After what they have been through, Ugandans "deserve the most perfect government in the world," a Commonwealth official monitoring last week's chaotic elections remarked. But, he added grimly, "they will not get it."

The general election brought home starkly the tragedy of Uganda: The democratic spirit lives on in the people despite the lack of elections for 18 years and the horrors of dictator Idi Amin. Unfortunately, it does not seem to burn so brightly in their leaders, chosen either by coup or ballot.

The Commonwealth, an organization of Britain and its former colonies which observe the elections and gave them limited approval, put the matter poignantly in its preliminary assessment of the polling.

The degree to which the election on Wednesday and Thursday succeeded, the report said, "must primarily be attributed to the people of Uganda. The remarkably high turnout of voters, their enthusiastic but orderly behavior, and their palpable wish to be masters of their destiny constitute a great act of affirmation in the democratic process."

As they stood patiently in long lines to cast their ballots, often waiting up to 12 hours, voter after voter voiced the same hope that the election would mark a turning point for the country away from the violence and toward peace and stability -- something an entire generation of Ugandans has never experienced.

Instead they got a tainted election, fraught with charges of fraud, which returned Milton Obote to the presidency in a manner that hardly bodes well for the future of the country.

The basic complaint is that the election was unduly influenced by the military commission which rules the country and predominantly backs Obote's Uganda People's Congress. As a result, the rival Democratic Party charged, election officials favored the Congress, disqualified Democratic candidates in 17 of the 126 constituencies, gerrymandered districts, committed registration irregularities, caused massive delays in voting and altered the results.

The Commonwealth, reflecting a "feeling of unease," echoed many of the complaints and presented legal evidence in the case of some disqualified candidates.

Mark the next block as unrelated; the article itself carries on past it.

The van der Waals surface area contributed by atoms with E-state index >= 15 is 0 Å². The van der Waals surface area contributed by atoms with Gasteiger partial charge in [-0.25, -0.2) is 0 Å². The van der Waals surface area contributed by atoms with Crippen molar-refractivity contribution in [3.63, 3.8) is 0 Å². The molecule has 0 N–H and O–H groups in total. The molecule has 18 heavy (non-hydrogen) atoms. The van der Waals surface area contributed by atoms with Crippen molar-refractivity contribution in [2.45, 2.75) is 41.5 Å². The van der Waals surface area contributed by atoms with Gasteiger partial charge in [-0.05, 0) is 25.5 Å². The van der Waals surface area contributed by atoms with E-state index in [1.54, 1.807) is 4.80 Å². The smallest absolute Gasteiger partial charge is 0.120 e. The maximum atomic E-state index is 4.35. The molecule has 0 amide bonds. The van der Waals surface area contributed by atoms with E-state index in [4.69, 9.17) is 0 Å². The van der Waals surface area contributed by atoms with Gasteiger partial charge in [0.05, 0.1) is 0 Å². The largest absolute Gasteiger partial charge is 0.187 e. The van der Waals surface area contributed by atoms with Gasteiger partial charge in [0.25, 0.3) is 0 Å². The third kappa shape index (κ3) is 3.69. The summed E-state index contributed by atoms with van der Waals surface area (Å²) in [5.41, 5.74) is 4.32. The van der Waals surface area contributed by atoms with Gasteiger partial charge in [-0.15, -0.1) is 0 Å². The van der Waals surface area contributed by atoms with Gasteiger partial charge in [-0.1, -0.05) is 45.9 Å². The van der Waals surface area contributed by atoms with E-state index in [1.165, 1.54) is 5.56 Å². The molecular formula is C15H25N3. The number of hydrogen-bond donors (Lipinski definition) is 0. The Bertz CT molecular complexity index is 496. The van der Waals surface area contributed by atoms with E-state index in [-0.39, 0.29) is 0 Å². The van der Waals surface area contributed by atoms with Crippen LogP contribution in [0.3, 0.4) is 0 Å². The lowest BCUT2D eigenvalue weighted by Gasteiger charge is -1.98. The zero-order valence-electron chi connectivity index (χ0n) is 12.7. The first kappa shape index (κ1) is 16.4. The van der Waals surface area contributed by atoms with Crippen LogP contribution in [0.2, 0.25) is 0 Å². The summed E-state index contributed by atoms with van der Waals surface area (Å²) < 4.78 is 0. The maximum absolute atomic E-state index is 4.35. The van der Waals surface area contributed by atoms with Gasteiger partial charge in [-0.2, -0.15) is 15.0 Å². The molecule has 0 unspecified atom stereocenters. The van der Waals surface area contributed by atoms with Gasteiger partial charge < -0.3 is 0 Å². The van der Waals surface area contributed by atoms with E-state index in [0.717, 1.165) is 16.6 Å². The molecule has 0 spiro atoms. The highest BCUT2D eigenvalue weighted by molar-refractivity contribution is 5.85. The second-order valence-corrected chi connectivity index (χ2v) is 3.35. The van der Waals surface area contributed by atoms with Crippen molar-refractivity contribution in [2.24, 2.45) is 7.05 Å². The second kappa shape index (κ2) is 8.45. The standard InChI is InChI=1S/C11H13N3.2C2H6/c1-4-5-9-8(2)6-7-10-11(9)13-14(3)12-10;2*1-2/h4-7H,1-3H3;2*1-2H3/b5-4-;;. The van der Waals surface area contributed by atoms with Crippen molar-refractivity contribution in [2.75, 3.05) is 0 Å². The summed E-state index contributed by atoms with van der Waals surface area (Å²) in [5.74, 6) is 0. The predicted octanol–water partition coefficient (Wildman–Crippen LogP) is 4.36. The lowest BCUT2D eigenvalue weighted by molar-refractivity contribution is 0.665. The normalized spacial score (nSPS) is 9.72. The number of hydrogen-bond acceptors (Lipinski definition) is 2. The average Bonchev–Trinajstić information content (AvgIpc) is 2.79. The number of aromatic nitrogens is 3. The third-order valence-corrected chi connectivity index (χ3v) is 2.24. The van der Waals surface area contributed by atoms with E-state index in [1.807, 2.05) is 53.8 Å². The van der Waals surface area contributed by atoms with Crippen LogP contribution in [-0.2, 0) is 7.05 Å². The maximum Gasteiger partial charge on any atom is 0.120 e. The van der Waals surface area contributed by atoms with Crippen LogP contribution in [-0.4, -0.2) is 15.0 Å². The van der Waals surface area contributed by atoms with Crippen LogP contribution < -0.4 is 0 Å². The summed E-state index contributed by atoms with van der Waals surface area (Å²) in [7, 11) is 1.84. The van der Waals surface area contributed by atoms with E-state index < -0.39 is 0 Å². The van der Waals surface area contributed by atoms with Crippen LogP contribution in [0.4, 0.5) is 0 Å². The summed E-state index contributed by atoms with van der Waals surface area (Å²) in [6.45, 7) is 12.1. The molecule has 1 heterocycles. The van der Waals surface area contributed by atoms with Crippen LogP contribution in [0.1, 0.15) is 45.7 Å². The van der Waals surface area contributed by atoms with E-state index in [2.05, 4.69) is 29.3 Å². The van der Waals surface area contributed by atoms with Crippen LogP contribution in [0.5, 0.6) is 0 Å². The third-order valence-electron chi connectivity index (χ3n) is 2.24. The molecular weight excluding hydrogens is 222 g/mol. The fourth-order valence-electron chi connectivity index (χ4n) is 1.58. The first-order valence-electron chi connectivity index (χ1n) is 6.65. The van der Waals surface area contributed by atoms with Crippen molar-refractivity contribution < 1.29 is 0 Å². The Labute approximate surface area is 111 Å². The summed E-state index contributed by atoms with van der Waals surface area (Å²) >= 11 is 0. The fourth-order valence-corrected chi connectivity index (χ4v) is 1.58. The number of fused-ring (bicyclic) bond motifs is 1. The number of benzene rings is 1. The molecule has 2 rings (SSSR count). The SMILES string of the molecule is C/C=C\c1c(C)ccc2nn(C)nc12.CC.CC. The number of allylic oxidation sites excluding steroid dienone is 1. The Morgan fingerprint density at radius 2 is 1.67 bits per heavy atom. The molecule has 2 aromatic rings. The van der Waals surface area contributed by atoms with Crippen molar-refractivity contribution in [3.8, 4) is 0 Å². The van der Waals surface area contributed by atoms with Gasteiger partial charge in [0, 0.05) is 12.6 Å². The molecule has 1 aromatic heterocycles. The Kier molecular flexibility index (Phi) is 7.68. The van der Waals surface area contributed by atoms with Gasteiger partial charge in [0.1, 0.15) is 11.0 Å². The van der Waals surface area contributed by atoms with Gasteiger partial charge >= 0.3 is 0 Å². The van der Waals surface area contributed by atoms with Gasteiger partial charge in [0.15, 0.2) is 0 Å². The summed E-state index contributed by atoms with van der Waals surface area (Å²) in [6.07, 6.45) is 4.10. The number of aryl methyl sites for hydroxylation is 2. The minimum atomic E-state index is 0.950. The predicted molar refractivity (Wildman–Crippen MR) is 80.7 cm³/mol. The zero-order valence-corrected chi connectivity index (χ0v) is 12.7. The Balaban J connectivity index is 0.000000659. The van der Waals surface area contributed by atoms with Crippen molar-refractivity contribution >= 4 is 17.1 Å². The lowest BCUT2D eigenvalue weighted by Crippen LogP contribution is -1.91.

The government, however, was "thinking ahead" on that score, as one diplomat put it. A new chief justice and appellate court justice, presumed to favor Obote's party, were appointed virtually on election eve.

Besides, when has a court thrown out a government?

The most serious complaint, however, arose after the Commonwealth's preliminary report was issued when Paulo Muwanga, the Ugandan interim ruler who turned over power to Obote today, took sole control of the election and banned publication of results for a day. This followed persistent reports that the Democrats were winning, based on returns from party agents and seemingly verified by the gloomy mood in the People's Congress office.

Almost 24 hours later, when Muwanga relented under foreign pressure and allowed the first results to be announced, the Obote's Congress party was on top.

It is difficult to explain why Muwanga took such an action unless he thought his friend Obote was losing. The secretary of the election commission was not available for comment after the election, claiming he was indisposed.

Asked about reports from the commission on Thursday that the Democrats had won a majority, an official said, "I have no answer to that one." Reflecting the nervousness of the commission, he declined to give his name. This was uncharacteristic of most Ugandans who are often willing to be identified with critical statements, surprisingly in light of the bloodshed of the last decade.

It is possible, of course, that Obote's majority is a true reflection of the count. But after all the chicanery before, during and after the vote, there are few Ugandans other than his supporters who are likely to believe it. t

Thus, this lush, tropical country of enormous human potential is unlikely to gain the main benefit of the election -- a renewal of trust between the people and their government. In the past, such distrust has often found expression at the end of a gun barrel.

Although prolonged civil strife is always a possibility in Uganda, there are other, less direct forces of opposition which could hamper the country's prospects for recovery.

A former journalist, jailed under Amin, commented: "If the people don't support the government, they will simply stop working.

"We're self-reliant. We can grow enough food to live, so we will just ignore the government."